The kings were replaced with unionised pawn collectives. Some pawns went into isolation to avoid the pandemic. Some pawns went to prison, and other pawns teamed up to break them out. Bits of the board got removed and replaced with equipment from other games. This collective storytelling escalated in weirdness but retained a kind of heart and a spirit of goodwill. Uncountable viewers added ideas which were incorporated into the story, and everybody got to add a little piece to this narrative.

The session was documented in more detail here:

The transformation of Pawns into this wacky storytelling world was totally unprompted, and an absolute joy to facilitate. I’m not sure where it came from, beyond the improvisational spirit of everyone saying “yes, and” to each other’s ideas. It seemed to emerge out of nowhere, and I loved it.

There was this other little element that I never really considered in the moment but I see as I watch the footage back. It wasn’t just the game that was being played with; it was me, the host. The aerial view makes it feel like watching a lab rat in a Skinner box experiment, and while some audience suggestions poked at the boundaries of what could be done within the game board, others asked “what can we get away with asking this guy to do?”

Having the rules and objectives of chess acted as a grounding that each improvised suggestion could bounce off of. Nobody needed to be scared to chip in because, if they had no ideas, they could always just type a legal chess move. Meanwhile, every unusual command, such as “drink a glass of water filled with pawns” was that much funnier because it was supposed to be a chess move.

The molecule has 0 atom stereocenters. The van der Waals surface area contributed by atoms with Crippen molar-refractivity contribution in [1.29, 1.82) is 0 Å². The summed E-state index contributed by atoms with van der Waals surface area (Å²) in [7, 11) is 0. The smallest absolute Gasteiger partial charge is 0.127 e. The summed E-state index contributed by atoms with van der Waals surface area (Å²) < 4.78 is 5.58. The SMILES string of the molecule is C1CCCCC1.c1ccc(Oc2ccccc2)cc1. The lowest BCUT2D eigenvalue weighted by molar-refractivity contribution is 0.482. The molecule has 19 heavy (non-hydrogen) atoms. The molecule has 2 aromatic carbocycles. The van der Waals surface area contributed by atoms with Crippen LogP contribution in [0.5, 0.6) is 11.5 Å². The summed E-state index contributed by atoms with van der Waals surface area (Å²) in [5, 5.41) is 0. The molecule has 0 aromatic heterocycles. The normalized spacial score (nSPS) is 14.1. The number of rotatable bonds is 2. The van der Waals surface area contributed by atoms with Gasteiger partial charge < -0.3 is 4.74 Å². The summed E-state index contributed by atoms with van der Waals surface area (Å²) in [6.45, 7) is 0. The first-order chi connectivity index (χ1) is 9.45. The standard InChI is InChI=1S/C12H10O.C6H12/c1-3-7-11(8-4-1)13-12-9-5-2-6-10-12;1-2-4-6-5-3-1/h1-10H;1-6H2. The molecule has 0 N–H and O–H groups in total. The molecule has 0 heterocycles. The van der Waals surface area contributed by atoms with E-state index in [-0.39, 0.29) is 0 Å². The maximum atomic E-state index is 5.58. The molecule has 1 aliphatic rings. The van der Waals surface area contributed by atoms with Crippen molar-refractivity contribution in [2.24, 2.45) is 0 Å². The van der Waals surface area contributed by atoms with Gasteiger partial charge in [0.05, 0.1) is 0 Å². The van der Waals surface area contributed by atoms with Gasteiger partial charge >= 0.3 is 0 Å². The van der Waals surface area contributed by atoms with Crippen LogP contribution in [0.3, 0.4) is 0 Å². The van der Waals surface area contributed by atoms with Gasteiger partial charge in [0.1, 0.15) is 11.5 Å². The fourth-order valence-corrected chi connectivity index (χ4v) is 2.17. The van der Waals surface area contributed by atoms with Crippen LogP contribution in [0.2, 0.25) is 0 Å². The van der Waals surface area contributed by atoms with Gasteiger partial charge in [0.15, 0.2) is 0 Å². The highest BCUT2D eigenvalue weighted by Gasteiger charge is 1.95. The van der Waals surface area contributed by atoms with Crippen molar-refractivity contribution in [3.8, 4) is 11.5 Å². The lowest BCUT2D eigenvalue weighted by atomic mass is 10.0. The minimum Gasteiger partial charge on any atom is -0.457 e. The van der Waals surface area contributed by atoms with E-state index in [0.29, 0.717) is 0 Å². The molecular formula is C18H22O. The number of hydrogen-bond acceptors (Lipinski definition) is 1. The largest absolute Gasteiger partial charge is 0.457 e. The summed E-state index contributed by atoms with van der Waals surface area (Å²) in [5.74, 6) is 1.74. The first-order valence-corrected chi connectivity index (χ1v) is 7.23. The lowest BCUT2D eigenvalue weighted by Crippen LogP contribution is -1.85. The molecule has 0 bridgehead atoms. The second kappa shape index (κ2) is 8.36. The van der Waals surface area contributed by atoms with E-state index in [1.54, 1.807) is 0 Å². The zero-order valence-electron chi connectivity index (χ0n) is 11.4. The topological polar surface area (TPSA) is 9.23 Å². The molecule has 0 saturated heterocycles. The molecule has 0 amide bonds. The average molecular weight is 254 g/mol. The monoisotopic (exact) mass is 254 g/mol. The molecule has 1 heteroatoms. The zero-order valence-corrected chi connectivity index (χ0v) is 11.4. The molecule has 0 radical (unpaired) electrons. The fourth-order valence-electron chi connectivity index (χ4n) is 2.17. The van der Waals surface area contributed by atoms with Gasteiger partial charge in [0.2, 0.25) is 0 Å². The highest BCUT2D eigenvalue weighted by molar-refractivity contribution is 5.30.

The hunger to explore the boundaries of what would happen was perhaps more a result of the human element than the rules of the game. The human host adds a certain unpredictability to the spectacle. “How will the guy carry out the move, if he agrees to do it at all?”

I keep on thinking about how much this piece transformed based on its context. It had been po-faced and serious when it was inert, unplayed and only seen in photographs. It gained a totally new personality when handed to an audience who were free to use it as they saw fit.

Perhaps this is the nature of playful art: serious or silly, it can be both. An unplayed game is just a provocation, but that provocation is still meaningful. Once it’s interacted with it becomes something new, defined by its players: a force the artist can nudge but not control.

Alice in Wonderland